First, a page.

The situation before the extraction of the tooth was scanned with an intraoral scanner (CEREC Omnicam®, Sirona-Dentsply, Bensheim, Germany), also the situation after the finalized prosthodontic restoration. The scans were superimposed, and the difference of the vertical and horizontal dimensions was calculated with specialized analysis software (Oracheck, Cyfex, Zurich, Switzerland).
Four months post-extraction and augmentation with autologous, particulated dentin, all four patients received an implant placement in the augmented area. In all cases, a CBCT was taken in between the dentin augmentation and the implant placement.
During implant placement, a biopsy of the bone from the augmented area was taken for histological examination (Fig. 17).
The final prosthetic solution demonstrated a functional and esthetical success of the used treatment method (Fig. 18).
In the presented case, a PES of 13 was evaluated, deducting one point for the soft tissue level under critical observation.
A loss of 0.76 mm in the vertical dimension and a loss of 1.1 mm in the horizontal dimension could be observed in the calculation of the superimposed situations before extraction and 1 year after finalized prosthetic restoration (Figs. 19 and 20).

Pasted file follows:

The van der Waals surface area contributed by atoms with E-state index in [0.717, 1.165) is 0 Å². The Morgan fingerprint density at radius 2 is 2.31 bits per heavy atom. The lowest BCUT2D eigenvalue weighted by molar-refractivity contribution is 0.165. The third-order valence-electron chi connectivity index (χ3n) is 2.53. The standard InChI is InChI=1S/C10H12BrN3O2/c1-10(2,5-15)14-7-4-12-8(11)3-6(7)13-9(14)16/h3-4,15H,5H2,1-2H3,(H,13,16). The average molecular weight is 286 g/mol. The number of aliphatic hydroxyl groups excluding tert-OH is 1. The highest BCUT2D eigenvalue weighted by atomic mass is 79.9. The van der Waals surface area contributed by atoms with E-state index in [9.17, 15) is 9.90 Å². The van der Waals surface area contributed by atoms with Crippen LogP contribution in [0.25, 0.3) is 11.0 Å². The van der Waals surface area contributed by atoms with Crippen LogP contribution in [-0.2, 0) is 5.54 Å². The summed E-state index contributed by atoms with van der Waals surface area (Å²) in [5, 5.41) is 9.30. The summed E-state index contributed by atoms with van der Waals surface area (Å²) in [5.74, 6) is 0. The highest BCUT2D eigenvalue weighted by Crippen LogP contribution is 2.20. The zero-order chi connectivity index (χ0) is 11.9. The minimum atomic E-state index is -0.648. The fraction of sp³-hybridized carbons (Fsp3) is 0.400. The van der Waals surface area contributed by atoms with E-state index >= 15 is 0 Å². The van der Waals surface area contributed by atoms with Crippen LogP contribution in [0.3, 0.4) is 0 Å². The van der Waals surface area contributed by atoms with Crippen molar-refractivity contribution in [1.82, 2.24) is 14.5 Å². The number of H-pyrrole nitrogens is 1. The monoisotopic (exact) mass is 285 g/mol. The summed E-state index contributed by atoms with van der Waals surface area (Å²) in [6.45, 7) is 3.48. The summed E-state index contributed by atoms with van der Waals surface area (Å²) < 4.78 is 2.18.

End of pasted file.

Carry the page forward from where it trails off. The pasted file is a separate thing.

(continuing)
The aim of this case series is to demonstrate the efficacy and safety of this novel augmentative procedure for ridge preservation prior to implant therapy. This shall serve as a basis for a prospective study.
In all four cases, patients showed a stable volume of soft and hard tissues after the augmentation with AutoPD and good osseointegration of titanium implants, having been placed in this augmented socket.
The application of autologous bone and xenogeneic biomaterials for alveolar bone augmentation following tooth extraction has been intensively studied. This so called ridge preservation aims at the prevention of bone atrophy. From a biological point of view, autologous bone is still considered to be the optimal augmentation material due to its osteogenic, osteoinductive and osteoconductive properties [1, 34]. However, especially in small defects, possible donor-site morbidity, limited graft volume availability and additional length of operation for harvesting autologous bone led to the increasing usage of xenogeneic biomaterials such as demineralized bovine bone substitute (DBBS—Bio-Oss©). These kind of non-resorbable biomaterials have great potential in maintaining the dimension of the contour of the ridge by serving as a framework for new bone formation . Although DBBS shows great osteoconductive potential and has been proven to be as effective as autologous bone alone or in combination with autologous bone, it has a slow and incomplete resorption rate [4, 14, 22, 24].